While rookie Patrick Queen just edged out the veteran linebacker for the team lead in total tackles, Fort was active and impactful on two of the three phases, not just on defense. The former journeyman linebacker is one of the better special teams players in the league and he showed just why that is when he not only snuffed out a fake punt play by the Browns in the first quarter but forced a fumble on the play by delivering a crushing blow on Cleveland punter Jamie Gillian with perfect form tackle.

On defense, Fort was just as active and just as tenacious in his pursuit of the ball. All six of his tackles were solo takedowns where he could be seen securing the tackle first and foremost and then proceeding to try to punch the ball out. While he didn’t force another fumble, he did recover the fumble that Queen dislodged from the grasps of Chubb late in the third quarter.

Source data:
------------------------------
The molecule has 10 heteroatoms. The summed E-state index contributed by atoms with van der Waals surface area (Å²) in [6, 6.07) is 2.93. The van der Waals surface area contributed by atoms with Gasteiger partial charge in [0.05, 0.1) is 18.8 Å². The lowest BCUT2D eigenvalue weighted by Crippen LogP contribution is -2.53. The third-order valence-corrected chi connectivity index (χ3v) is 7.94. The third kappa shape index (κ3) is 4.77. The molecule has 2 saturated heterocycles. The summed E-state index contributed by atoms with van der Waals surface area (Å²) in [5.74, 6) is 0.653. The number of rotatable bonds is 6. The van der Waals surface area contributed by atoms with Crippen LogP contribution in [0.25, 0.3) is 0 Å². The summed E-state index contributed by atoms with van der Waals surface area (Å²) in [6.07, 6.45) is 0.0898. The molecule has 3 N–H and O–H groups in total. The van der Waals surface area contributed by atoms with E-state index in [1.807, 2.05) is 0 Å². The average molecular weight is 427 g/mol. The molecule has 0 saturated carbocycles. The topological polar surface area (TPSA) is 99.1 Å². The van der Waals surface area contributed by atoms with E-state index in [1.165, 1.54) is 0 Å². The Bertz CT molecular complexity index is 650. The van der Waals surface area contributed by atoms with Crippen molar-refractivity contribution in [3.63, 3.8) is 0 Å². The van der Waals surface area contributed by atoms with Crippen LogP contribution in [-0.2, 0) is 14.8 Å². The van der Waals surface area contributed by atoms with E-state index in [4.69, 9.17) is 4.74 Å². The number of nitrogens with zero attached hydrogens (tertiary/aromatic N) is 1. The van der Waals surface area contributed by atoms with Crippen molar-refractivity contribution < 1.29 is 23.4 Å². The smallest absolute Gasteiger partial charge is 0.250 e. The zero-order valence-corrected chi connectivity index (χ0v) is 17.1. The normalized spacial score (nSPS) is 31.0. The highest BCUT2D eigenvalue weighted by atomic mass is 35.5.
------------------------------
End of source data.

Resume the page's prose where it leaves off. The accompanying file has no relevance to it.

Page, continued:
Marlon Humphrey and Marcus Peters locked down Odell Beckham Jr and Jarvis Landry

The Ravens have one of the most loaded rosters in the league with star-studded casts on both sides of the ball and on Sunday their two First-Team All-Pro corners arguably shined the brightest by neutralizing the Browns dynamic Pro Bowl receiver duo. They were already in the running for the top corner tandem in the league but after limiting Beckham and Landry to a combined eight catches for 83 yards on 16 targets in the season opener, their case virtually ironclad. 

“We kept the receivers pretty much under control, which was big because we know how good those guys are,” Harbaugh said. “Just a few plays in there, here and there. So, I was happy with that. We also know we can really improve and get so much better.”

Offense is more balanced and can score quickly

Last season the Ravens’ recipe for success was outrushing their opponents by a country mile and dominating time of possession. When the Browns came to town last year in Week Four, they flipped the script on them and outgained Baltimore 193 to 173 and won the time of possession battle. This time around, Cleveland once again outgained the Ravens on the ground 138 to 107 and held the ball longer than their host except the results were much different.